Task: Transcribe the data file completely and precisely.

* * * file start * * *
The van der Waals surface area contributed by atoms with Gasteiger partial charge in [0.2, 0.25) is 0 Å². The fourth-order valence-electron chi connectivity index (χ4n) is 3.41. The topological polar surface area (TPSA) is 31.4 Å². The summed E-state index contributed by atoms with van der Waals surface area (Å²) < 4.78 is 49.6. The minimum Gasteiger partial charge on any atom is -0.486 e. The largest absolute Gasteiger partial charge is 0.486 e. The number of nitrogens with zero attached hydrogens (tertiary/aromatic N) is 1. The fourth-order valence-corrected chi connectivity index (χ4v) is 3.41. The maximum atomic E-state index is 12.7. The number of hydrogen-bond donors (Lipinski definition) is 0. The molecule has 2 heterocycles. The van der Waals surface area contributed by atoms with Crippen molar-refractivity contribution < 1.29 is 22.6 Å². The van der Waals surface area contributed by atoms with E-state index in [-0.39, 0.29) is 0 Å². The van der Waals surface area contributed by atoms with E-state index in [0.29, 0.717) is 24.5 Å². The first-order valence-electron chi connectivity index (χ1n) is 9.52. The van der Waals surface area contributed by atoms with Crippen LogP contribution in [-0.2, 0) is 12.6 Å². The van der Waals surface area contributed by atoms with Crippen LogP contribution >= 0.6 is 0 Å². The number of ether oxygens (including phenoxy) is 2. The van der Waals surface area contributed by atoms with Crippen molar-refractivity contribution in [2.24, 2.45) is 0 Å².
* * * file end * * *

The van der Waals surface area contributed by atoms with Gasteiger partial charge in [0.2, 0.25) is 0 Å². The fourth-order valence-electron chi connectivity index (χ4n) is 3.41. The topological polar surface area (TPSA) is 31.4 Å². The summed E-state index contributed by atoms with van der Waals surface area (Å²) < 4.78 is 49.6. The minimum Gasteiger partial charge on any atom is -0.486 e. The largest absolute Gasteiger partial charge is 0.486 e. The number of nitrogens with zero attached hydrogens (tertiary/aromatic N) is 1. The fourth-order valence-corrected chi connectivity index (χ4v) is 3.41. The maximum atomic E-state index is 12.7. The number of hydrogen-bond donors (Lipinski definition) is 0. The molecule has 2 heterocycles. The van der Waals surface area contributed by atoms with Crippen molar-refractivity contribution < 1.29 is 22.6 Å². The van der Waals surface area contributed by atoms with E-state index in [-0.39, 0.29) is 0 Å². The van der Waals surface area contributed by atoms with E-state index in [0.29, 0.717) is 24.5 Å². The first-order valence-electron chi connectivity index (χ1n) is 9.52. The van der Waals surface area contributed by atoms with Crippen LogP contribution in [-0.2, 0) is 12.6 Å². The van der Waals surface area contributed by atoms with Crippen LogP contribution >= 0.6 is 0 Å². The number of ether oxygens (including phenoxy) is 2. The van der Waals surface area contributed by atoms with Crippen molar-refractivity contribution in [2.24, 2.45) is 0 Å².